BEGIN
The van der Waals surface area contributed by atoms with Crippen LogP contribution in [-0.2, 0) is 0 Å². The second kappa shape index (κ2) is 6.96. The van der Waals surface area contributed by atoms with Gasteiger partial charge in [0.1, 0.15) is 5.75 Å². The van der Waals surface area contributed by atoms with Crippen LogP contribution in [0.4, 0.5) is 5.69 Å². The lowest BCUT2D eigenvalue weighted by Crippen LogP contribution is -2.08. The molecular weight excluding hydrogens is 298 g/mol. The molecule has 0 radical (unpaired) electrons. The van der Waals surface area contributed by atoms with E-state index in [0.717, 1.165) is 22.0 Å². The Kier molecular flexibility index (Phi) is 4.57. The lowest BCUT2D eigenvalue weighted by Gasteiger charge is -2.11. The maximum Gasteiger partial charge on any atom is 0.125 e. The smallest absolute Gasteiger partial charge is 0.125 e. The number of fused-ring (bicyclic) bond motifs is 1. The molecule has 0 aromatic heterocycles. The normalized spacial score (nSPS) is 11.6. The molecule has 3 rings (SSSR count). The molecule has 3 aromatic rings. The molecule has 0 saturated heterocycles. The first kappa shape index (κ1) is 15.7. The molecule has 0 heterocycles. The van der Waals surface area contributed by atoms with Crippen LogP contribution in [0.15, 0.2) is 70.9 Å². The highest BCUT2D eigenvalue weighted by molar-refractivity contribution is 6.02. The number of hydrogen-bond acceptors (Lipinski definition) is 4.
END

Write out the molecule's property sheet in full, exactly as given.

The van der Waals surface area contributed by atoms with Crippen LogP contribution in [-0.2, 0) is 0 Å². The second kappa shape index (κ2) is 6.96. The van der Waals surface area contributed by atoms with Gasteiger partial charge in [0.1, 0.15) is 5.75 Å². The van der Waals surface area contributed by atoms with Crippen LogP contribution in [0.4, 0.5) is 5.69 Å². The lowest BCUT2D eigenvalue weighted by Crippen LogP contribution is -2.08. The molecular weight excluding hydrogens is 298 g/mol. The molecule has 0 radical (unpaired) electrons. The van der Waals surface area contributed by atoms with E-state index in [0.717, 1.165) is 22.0 Å². The Kier molecular flexibility index (Phi) is 4.57. The lowest BCUT2D eigenvalue weighted by Gasteiger charge is -2.11. The maximum Gasteiger partial charge on any atom is 0.125 e. The smallest absolute Gasteiger partial charge is 0.125 e. The number of fused-ring (bicyclic) bond motifs is 1. The molecule has 0 aromatic heterocycles. The normalized spacial score (nSPS) is 11.6. The molecule has 3 rings (SSSR count). The molecule has 3 aromatic rings. The molecule has 0 saturated heterocycles. The first kappa shape index (κ1) is 15.7. The molecule has 0 heterocycles. The van der Waals surface area contributed by atoms with Crippen LogP contribution in [0.15, 0.2) is 70.9 Å². The highest BCUT2D eigenvalue weighted by molar-refractivity contribution is 6.02. The number of hydrogen-bond acceptors (Lipinski definition) is 4.